Before Muppet master Jim Henson died on May 16, he saw footage of “Jim Henson’s Mother Goose Stories,” which premieres Saturday at 8:30 a.m. on the Disney Channel. The 13-part series, produced by Henson’s production company, marks the directorial debut of Henson’s 26-year-old son, Brian.

“He got to see most of them,” Henson said softly. “He loved them. They’re real sweet. I think they are wonderful for the preschool audience for whom they are for.”

Growing up in a household populated by Kermit and the other Muppets, Henson said, “I thought puppetry was a much bigger thing that everybody knew about.” His father’s forte was glove puppets but Brian Henson was drawn to marionettes. “I loved the work of Bill Baird’s Marionettes,” he said. “We used to go to see his shows in New York City.”


Jim Henson was only peripherally involved with “Jim Henson’s Mother Goose Stories,” even though it bares his name (the series features Jim Henson Productions’ puppets).

The series is based on “Mother Goose in Prose,” written by “The Wizard of Oz” creator L. Frank Baum. It’s a fanciful look at the stories behind the beloved rhymes, with Mother Goose introducing the tales to her three goslings. The puppets, which interact with human performers, are designed after Maxfield Parrish’s illustrations in the Baum book.

The half-hour episodes consist of three stories featuring such characters as Peter Pumpkin Eater, Queen of Hearts, Miss Muffet, Humpty Dumpty and Bo Peep. Miss Muffet, for example, is a city girl who wants to go to the country, so she runs away. “While out in the country,” Henson said, “she meets a farmer and he gives her curds and whey. She ends up on the tuffet and then the spider comes down.”

Each story was produced in one day. “We were shooting quite quickly,” Henson said. “We were trying to get through three sets for every show. The show is a mixture of illustrations and real sets.”

Henson first began working with his father on the film “The Great Muppet Caper.” His marionette expertise is on view in the scene where Kermit and Miss Piggy bike around a London park.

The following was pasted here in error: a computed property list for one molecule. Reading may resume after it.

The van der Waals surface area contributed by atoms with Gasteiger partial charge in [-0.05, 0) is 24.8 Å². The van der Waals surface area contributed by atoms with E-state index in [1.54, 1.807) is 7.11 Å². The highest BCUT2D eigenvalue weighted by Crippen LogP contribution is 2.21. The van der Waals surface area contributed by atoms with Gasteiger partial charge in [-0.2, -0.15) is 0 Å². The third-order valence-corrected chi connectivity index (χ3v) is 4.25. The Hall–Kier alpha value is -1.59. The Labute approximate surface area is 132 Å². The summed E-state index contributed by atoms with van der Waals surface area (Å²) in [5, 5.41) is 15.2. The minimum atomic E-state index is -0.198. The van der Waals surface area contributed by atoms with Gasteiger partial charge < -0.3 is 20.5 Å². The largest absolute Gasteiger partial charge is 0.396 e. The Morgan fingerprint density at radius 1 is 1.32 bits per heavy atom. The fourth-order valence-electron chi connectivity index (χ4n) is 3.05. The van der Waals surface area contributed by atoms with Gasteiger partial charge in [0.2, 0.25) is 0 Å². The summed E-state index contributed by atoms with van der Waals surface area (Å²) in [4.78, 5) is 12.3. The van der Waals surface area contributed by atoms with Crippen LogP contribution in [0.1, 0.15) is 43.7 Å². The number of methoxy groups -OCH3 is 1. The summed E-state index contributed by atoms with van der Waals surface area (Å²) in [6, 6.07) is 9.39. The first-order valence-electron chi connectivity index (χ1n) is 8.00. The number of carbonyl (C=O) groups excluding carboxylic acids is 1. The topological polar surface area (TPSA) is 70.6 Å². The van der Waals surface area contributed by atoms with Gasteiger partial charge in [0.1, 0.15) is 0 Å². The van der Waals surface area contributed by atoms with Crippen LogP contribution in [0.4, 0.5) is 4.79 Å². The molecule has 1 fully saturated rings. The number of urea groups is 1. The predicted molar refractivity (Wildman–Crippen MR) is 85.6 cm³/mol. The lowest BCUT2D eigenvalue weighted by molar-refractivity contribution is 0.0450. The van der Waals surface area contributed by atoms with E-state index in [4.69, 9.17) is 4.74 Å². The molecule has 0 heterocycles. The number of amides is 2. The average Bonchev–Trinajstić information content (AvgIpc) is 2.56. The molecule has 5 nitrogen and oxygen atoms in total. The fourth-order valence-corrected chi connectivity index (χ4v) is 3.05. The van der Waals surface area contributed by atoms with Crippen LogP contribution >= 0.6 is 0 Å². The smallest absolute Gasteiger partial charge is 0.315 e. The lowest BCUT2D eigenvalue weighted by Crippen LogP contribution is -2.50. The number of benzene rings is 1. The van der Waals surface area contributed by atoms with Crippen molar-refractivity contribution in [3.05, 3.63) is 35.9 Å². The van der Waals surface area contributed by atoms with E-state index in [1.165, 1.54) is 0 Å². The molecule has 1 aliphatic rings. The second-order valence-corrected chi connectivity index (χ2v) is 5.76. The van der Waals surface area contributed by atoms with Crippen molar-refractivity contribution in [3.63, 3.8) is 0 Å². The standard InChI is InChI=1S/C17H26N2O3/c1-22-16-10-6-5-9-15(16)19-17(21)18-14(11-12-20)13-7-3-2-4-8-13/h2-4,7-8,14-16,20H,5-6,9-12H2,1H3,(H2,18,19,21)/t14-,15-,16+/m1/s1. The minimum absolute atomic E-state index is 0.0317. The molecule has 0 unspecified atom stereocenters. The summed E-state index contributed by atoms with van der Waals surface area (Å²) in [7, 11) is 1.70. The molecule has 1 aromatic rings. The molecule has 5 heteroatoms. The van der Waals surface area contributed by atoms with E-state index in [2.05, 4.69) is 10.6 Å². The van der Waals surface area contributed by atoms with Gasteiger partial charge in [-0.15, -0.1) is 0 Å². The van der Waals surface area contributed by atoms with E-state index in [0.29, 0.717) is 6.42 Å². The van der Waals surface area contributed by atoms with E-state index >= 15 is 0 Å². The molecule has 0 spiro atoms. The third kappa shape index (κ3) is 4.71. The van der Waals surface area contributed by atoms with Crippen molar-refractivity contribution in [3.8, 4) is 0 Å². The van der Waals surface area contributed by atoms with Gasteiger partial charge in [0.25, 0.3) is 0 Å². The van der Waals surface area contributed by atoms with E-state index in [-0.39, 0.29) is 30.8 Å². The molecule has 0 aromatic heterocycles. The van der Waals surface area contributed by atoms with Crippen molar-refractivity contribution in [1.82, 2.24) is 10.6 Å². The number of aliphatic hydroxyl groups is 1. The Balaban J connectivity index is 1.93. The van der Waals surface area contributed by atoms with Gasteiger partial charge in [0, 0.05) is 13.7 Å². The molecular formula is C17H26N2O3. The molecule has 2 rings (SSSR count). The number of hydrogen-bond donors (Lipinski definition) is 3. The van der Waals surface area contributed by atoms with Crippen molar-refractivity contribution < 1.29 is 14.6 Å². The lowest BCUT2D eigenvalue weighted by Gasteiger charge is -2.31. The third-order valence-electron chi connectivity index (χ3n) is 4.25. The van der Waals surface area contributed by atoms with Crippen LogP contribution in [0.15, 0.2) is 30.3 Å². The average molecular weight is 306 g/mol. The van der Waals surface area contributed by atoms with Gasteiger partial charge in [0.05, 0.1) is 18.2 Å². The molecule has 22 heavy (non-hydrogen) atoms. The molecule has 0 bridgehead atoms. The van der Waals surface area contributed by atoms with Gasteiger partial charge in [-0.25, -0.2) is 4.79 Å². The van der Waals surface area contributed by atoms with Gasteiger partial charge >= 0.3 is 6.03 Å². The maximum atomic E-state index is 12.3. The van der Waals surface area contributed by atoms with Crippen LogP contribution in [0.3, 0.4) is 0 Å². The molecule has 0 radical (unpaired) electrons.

“That was quite a complicated marionette effect,” he said. “It was a marionette from a crane. We had a rig hanging from a crane and the crane was rolling along the road.”


A few years later, Henson did the marionette work in “The Muppets Take Manhattan” in the scene where rats cook food in a diner.

“Then I started being the puppeteer who worked out complicated effects, which brought me to more complicated characters,” Henson said.

He performed the puppetry for the role of Jack Pumpkinhead in “The Return to Oz” and for the reindeer Donner in “Santa Claus: The Movie.”

Henson was one of 30 people who animated the plant Audrey II in “The Little Shop of Horrors.” Four four months, he and his fellow puppeteers rehearsed every scene in the musical.

“We would work on a scene for three weeks,” he said. “When you have all of those people and a really dexterous puppet like Audrey, it’s great fun. The character can do so much.”

In charge of the performance department at the Henson Creature Shop in London, Henson has worked with designers to create puppets that require fewer puppeteers. “Now we use a lot of computers with a control device so a puppeteer can control a lot more,” he said. The dog in Jim Henson’s short-lived NBC series “The Storyteller” was the prototype. “The dog is a hand puppet, but on my left hand is a complicated hand control,” said Henson.

Before “Mother Goose,” Henson had done second-unit directing on several projects including “Teenage Mutant Ninja Turtles.” “It takes a lot of preproduction (directing) puppets,” he said. “You have to work out the blocking and where the characters are going to be. The idea is to imagine the best action you would want, how you would want it to play, and then you design the sets.”

Henson has put his puppet and directing duties on the back burner since his father’s death. “I have been very involved in the company a long time,” he said somberly. “I am taking on an executive position; my job has changed. But it’s too difficult to define it right now.”